My mother grew up on a homestead in Alaska. There were no roads in and out of their place so her family relied upon bush pilots to deliver their mail and sometimes they traveled by air. She had great respect and affection for the pilots and spoke of them often. Whenever she came across a book about Alaskan bush pilots, she’d buy it. They ended up in my personal library.

One day while reading about these courageous people a glimmer of a story flickered to life. Soon I was jotting down notes and before I knew it, I had my story.

Which character is most like you?

I don’t think any one character is most like me, although I’d like to think some of Kate is in me. What I most admire about her is her determination to chase after a dream, even if there’s a cost to be paid. And I love that she’s willing to stand up to the norms of her day and be who she is rather than who she’s expected to be.

Who is your favorite character and why?

I have a couple of favorites. Kate, for the reasons I stated above, including her penchant for adventure. I’d love to be more adventurous.

I really like Nena, an Alaskan native who lives in Kotzebue. She is a genuine, transparent woman who takes life as it is, without complaint. She finds goodness in people and in life. I admire those qualities.

Did you know how Touching the Clouds would turn out? Were you surprised by any of the plot twists or characters?

I had the ending in my mind when I began, but by the time I wrote “the end” I wasn’t happy with it. So, with some encouragement from my editor I made a major change to the ending. I’m much happier with it.

When I begin a book I have an outline that works as a guide. It’s a help, but I always wander into unexpected terrain. And there are characters who pop up that I don’t expect or a character who is supposed to have a minor role grows into someone who plays a more important part.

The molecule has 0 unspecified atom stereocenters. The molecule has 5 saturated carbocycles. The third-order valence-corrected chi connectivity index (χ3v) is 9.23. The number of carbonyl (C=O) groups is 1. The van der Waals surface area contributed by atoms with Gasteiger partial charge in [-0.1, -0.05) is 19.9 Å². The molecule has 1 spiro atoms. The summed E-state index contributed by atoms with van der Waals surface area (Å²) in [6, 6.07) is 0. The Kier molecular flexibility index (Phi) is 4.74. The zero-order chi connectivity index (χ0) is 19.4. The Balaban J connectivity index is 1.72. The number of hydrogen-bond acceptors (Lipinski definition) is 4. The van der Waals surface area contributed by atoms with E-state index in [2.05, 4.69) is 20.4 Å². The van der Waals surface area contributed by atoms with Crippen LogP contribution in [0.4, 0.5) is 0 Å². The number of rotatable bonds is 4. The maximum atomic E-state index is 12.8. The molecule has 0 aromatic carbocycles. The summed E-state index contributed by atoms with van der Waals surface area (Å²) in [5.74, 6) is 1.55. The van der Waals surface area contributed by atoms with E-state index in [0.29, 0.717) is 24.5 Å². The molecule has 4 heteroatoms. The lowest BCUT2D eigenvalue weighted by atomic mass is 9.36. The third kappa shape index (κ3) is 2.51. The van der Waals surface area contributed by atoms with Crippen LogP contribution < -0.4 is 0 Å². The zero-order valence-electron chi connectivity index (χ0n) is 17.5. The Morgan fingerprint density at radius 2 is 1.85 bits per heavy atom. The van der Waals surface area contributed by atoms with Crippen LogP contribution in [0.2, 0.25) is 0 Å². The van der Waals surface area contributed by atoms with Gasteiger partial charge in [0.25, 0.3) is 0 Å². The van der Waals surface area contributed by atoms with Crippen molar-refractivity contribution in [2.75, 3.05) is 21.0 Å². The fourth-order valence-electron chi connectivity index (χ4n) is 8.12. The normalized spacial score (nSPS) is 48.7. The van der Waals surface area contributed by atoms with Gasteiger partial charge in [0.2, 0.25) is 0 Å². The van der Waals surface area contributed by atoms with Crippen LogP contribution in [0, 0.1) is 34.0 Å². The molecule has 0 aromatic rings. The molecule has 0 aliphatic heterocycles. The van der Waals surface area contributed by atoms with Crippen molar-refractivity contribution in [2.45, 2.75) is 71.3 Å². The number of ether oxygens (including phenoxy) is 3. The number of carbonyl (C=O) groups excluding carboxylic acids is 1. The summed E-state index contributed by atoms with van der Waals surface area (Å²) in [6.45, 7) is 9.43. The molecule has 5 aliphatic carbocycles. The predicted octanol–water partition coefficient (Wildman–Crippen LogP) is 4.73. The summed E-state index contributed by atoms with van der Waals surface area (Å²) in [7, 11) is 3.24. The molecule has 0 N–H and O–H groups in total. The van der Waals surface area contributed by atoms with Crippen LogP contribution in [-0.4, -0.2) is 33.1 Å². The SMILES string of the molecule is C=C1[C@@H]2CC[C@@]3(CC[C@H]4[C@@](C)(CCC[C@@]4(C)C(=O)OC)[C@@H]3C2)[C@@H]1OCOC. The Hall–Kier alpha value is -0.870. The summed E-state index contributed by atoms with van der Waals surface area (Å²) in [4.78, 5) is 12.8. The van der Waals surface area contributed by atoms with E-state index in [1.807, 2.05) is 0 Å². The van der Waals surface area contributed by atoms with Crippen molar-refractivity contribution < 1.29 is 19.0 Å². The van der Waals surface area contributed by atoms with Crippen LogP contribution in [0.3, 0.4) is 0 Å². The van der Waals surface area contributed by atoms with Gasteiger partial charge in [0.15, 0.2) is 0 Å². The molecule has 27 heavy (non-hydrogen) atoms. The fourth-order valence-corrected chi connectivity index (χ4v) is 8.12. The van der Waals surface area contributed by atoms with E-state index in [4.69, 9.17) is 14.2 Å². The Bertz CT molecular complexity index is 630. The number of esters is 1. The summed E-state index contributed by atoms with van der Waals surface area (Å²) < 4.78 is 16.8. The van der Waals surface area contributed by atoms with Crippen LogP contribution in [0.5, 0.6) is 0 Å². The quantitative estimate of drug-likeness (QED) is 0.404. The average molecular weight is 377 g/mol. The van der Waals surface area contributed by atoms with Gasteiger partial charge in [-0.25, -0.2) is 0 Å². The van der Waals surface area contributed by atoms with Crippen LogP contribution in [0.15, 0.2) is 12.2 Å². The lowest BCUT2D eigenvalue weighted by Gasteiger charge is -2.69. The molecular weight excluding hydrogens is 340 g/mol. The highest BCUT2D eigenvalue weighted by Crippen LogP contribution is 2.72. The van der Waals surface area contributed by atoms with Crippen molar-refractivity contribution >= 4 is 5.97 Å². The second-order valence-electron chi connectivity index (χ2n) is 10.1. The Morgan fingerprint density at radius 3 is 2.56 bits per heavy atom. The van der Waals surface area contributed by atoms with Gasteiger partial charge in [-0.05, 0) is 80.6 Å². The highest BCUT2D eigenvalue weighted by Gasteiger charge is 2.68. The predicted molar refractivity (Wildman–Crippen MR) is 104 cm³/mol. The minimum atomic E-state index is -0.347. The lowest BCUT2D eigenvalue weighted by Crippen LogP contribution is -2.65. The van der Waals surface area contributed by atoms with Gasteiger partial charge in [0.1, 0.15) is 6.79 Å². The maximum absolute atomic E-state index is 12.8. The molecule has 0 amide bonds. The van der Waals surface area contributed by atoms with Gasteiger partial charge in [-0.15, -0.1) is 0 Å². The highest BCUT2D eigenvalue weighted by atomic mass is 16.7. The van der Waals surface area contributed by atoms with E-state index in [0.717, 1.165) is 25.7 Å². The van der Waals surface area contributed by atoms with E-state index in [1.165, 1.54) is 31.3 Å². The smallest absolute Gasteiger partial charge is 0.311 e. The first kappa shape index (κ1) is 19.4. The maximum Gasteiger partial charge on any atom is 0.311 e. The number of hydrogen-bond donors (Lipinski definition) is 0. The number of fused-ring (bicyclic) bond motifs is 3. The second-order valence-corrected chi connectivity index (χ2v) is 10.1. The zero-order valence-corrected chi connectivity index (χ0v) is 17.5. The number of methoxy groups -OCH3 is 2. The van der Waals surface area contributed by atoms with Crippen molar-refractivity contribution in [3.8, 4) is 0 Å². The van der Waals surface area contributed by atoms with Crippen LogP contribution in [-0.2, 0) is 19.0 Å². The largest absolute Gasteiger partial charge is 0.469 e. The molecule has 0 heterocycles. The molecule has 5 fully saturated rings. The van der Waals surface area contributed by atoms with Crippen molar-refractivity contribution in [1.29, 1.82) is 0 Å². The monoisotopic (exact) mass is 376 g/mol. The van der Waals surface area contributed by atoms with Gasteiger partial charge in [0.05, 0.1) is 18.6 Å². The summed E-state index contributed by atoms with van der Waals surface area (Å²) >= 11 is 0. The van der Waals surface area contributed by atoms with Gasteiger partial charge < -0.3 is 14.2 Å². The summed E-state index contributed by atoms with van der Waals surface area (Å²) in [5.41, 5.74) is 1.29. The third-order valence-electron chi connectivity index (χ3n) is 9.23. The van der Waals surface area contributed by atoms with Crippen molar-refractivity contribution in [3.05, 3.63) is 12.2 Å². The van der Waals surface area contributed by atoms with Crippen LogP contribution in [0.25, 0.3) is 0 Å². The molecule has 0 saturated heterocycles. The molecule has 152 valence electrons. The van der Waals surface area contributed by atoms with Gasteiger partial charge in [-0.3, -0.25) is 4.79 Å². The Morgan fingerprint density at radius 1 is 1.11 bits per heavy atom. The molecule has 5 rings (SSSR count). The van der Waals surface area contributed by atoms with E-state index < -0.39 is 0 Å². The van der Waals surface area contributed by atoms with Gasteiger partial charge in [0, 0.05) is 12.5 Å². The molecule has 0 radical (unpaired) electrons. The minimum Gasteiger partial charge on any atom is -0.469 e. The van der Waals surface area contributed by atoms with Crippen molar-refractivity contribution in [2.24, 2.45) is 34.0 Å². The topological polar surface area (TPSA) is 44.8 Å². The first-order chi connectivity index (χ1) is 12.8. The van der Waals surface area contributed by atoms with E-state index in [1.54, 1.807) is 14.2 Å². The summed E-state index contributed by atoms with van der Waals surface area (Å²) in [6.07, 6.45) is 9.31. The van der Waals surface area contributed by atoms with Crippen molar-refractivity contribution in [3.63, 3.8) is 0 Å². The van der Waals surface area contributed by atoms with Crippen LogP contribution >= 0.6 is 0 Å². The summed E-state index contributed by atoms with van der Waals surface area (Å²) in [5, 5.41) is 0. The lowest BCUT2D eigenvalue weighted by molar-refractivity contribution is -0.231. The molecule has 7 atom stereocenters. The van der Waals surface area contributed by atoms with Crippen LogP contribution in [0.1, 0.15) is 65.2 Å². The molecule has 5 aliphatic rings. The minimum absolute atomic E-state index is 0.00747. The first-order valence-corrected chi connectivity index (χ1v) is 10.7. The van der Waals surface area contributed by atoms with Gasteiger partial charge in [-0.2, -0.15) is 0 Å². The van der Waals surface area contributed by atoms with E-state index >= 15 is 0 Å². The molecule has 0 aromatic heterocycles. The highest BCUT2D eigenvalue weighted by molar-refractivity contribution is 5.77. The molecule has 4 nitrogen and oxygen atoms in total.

I think in this series the one character that is surprising me most is a pilot named Jack. He’s not a very nice guy, and he’s continuing to transform into someone I hadn’t expected. I don’t want to give anything away, but watch to see what happens to Jack. I think you’ll be surprised.

What is the main thing you hope readers remember from this story?

Listen to and follow God-given dreams. Believe in Him and in the abilities and desires He’s planted inside of you. Shut out the voices that say, “You can’t”, and listen to the only one that matters—God’s. Never give up, but believe in the One who makes all things possible.

What kinds of things have you done to market this book? Have you found anything that works particularly well?

When it comes to marketing I’m still a babe. It’s something I’ve only just started doing in the last couple of years.

I thoroughly enjoy the interaction on facebook. I’m not sure how that relates in numbers of sales, but it’s fun to touch base in a personal way with readers and other writers.

For my new book I’m very excited about my Take Flight contest. I wanted to offer a hands’ on flying lesson to readers but didn’t know how to make it happen. My web guru, Kelli Standish, knew how to make it happen. If readers go to my website at a box will pop up and they can enter. The winner will receive:

A 40 minute flight lesson with a FAA Certified Instructor
A 25 page eBook covering all the details of your flight
A training video to prepare you for your flight experience
2 Ground School lessons credited toward your pilot's license
A pilot's log book to keep record of your flight time
A certificate of accomplishment for flight completion
A 6 month subscription to a leading flight training magazine
A CD copy of The Airplane Flying Handbook
A CD copy of The Handbook of Aeronautical Knowledge

We will draw for a winner on July 25th and make an announcement on the 26th.

Tell us what new projects you’re working on.

I’m working on book three in the Alaskan Skies series. I’m loving the story. It has a really terrific ending!

Do you have any parting words of advice?

I live with chronic pain and disability from an auto accident back in 1991. I sometimes find myself wishing I’d done more while I could. None of us knows what tomorrow holds so we need to live full out today—it may be the only day we have.
Want more? Be sure to stop by The Borrowed Book on Thursday for an excerpt from Touching the Clouds by Bonnie Leon!